Islam in America

Although religion is not asked by US census takers, the general estimate, based on NGO surveys, is that there are between 6 million and 10 million believers of Islam in America today. Initial settlers came from the Ottoman Empire between the 1880s and 1914. Today’s US Muslim population consists of people mostly from South Asia and Arab countries.

The Islamic population in America suffers more discrimination than other groups but knows that such discrimination is unlawful and is willing to exercise its rights. “While Muslims comprise less than 2 percent of the American population, they accounted for approximately one quarter of the religious discrimination claims filed with the Equal Employment Opportunity Commission during 2009.”

Ironically, America’s founding fathers were sympathetic to Islamic people. Among the many fascinating bits of information you will find on the Internet, through sites such as Wikipedia, regarding Islam in America:

“In 1776, John Adams published ‘Thoughts on Government,’ in which he praises the Islamic prophet Muhammad as a ‘sober inquirer after truth’ alongside Confucius, Zoroaster, Socrates and other pagan and Christian thinkers.”

“In 1785, George Washington stated a willingness to hire ‘Mahometans,’ as well as people of any nation or religion, to work on his private estate at Mount Vernon if they were ‘good workmen’.”

Benjamin Franklin, in his autobiography, and Thomas Jefferson defended the religious freedom of Muslim people in America.

In summary, despite America’s religiosity, it is no wonder that America’s earliest legislators enacted the First Amendment and took a “hands-off” attitude towards religion on the part of government.

The post-9/11 world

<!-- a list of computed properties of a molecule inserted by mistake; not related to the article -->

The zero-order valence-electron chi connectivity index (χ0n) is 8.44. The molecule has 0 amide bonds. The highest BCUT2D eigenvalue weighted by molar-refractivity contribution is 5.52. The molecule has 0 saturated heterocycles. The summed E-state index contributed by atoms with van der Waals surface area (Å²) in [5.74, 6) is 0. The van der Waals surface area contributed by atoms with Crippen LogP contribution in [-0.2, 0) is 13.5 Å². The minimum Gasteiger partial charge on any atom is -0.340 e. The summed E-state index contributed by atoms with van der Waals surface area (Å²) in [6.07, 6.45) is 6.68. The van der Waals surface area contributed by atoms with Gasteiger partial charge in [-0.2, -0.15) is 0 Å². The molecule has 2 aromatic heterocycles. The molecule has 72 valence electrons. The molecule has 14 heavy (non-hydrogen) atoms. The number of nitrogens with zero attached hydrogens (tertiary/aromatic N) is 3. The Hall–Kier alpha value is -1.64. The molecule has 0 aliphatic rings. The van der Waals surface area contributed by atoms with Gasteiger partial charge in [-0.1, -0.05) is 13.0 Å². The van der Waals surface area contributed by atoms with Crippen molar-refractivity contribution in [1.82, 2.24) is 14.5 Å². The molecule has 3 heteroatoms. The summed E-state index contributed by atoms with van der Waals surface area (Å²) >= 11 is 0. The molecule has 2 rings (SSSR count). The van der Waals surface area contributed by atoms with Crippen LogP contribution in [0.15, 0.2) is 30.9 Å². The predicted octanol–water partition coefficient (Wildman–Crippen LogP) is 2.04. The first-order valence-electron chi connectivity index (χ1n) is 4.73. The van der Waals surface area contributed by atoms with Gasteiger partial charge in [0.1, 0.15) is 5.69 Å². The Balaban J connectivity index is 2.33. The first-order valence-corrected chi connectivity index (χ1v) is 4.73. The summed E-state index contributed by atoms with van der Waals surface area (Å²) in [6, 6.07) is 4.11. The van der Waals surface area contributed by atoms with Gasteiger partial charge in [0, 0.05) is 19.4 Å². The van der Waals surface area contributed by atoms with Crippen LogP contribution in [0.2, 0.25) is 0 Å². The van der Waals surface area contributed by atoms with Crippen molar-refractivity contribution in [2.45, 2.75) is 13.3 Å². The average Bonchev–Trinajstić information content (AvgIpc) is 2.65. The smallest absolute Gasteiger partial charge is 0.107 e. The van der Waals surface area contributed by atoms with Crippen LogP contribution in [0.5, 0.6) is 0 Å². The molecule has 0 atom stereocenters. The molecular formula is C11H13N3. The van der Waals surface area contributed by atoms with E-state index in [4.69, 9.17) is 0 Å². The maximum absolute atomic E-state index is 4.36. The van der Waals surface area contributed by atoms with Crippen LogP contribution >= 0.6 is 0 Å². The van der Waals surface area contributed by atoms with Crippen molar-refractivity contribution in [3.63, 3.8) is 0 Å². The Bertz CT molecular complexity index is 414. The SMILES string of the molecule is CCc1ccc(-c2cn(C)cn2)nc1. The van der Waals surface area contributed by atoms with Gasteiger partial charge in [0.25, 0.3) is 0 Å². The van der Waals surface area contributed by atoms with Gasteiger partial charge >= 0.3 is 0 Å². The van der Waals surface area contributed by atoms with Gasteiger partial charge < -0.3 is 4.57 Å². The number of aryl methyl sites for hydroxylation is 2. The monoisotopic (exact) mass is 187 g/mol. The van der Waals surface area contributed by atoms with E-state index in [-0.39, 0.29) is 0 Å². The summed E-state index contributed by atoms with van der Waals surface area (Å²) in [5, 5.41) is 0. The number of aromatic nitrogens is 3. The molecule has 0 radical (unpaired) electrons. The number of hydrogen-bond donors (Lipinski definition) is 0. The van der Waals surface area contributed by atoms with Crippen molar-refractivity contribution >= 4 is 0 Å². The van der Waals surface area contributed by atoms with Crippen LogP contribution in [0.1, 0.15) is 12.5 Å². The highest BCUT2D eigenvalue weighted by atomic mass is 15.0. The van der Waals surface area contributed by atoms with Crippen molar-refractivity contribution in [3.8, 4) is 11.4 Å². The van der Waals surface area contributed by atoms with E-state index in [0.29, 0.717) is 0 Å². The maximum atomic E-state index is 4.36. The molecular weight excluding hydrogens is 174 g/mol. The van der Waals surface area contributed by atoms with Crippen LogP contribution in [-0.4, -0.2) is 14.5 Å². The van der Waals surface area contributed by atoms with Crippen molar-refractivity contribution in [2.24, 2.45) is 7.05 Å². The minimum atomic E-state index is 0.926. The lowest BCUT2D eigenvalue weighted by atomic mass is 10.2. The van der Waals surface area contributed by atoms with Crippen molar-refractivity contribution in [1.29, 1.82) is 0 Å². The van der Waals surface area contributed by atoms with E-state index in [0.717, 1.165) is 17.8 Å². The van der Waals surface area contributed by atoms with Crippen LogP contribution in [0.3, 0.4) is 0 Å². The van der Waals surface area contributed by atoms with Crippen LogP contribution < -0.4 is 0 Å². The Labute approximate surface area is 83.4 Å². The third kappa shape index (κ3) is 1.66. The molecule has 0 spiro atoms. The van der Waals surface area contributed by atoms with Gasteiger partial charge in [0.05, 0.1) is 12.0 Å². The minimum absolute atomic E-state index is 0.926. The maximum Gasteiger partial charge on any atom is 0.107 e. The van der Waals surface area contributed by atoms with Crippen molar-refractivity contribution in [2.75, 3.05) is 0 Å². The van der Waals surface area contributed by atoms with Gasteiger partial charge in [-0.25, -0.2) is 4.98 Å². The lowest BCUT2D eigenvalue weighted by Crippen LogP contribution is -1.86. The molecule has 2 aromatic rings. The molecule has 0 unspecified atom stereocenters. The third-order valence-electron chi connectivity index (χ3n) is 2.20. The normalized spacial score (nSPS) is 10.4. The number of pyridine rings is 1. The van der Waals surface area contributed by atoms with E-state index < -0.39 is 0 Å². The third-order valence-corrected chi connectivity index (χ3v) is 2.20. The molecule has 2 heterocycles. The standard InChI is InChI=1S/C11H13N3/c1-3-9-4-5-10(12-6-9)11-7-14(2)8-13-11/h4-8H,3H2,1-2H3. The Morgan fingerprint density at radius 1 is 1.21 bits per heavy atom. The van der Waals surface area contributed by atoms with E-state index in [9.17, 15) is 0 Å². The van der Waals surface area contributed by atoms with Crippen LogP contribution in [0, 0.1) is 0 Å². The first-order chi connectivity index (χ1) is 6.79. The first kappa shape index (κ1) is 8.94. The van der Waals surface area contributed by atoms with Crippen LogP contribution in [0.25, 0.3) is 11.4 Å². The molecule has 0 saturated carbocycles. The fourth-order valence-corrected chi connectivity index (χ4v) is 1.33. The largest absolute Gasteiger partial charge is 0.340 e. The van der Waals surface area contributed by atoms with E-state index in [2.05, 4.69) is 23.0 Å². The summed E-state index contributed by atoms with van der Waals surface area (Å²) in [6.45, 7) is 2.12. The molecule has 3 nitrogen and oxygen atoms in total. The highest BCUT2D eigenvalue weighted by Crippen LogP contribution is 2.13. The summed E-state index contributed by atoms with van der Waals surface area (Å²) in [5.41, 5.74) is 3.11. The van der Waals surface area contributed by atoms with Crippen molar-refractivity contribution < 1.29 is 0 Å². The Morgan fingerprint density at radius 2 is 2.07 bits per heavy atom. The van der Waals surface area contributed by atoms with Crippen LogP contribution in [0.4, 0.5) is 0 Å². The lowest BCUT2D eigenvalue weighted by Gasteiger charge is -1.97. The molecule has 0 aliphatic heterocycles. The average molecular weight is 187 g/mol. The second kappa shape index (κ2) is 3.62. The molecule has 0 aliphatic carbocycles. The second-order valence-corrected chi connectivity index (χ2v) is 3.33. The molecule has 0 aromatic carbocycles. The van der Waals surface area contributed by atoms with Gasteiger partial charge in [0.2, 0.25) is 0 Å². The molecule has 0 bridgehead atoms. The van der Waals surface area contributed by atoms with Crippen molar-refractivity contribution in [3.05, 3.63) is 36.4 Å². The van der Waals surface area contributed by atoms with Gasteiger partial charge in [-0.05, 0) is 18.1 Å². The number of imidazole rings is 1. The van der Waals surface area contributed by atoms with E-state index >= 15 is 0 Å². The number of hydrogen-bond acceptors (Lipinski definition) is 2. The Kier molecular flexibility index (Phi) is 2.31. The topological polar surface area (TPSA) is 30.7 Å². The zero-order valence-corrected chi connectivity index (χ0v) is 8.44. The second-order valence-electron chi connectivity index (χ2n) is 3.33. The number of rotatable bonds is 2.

Unquestionably, religious freedom is being tested in America in regards to Islamic people after the traumatizing events of Sept. 11. The divide is serious and comes to the surface even in my discussions with friends regardless of their religion or education. I try to combat vindictive generalizations with my own experiences in Turkey, and the people I know personally and interact with daily -- sometimes without success.

The latest attack on the political front in the US comes from one Peter King, the new Republican chairman of the Homeland Security Committee in the US House of Representatives. He is launching an investigation into the “radicalization” of American Muslims, similar to the “investigation” of the New York City mosque he touted last summer. Representative Keith Ellison, America’s first Muslim member of congress, objected and told this to Mr. King face-to-face in the halls of Congress. He said that vilifying one community was the wrong approach.

Even in this environment I remain hopeful. For one thing, religious freedom and respect for others’ beliefs enabled Mr. Ellison to get elected in the first place. The First Amendment’s protections are well-established in America.

And there are the people I met during my recent visit to the States. One is a middle school principal in Maryland who supports the right to wear any kind of religious attire in her school, including a young Sikh who wears a turban and has never had a haircut.

And finally there is a Turkish friend, an Islamic woman, living in New York City. Her 9-year-old girl wants to wear a headscarf. She tried to have her postpone that decision until she is older, but her daughter insisted. Having faced bad treatment because of her own religious beliefs and concerned about how she might be treated unfairly at school, the mother met with her daughter’s school principal. But the principal assured her that this was not a problem and that she would watch out for her daughter and intercede should she be harassed or have difficulties in school.


*Richard Peres is the author of two books on discrimination law and a writer living in ─░stanbul.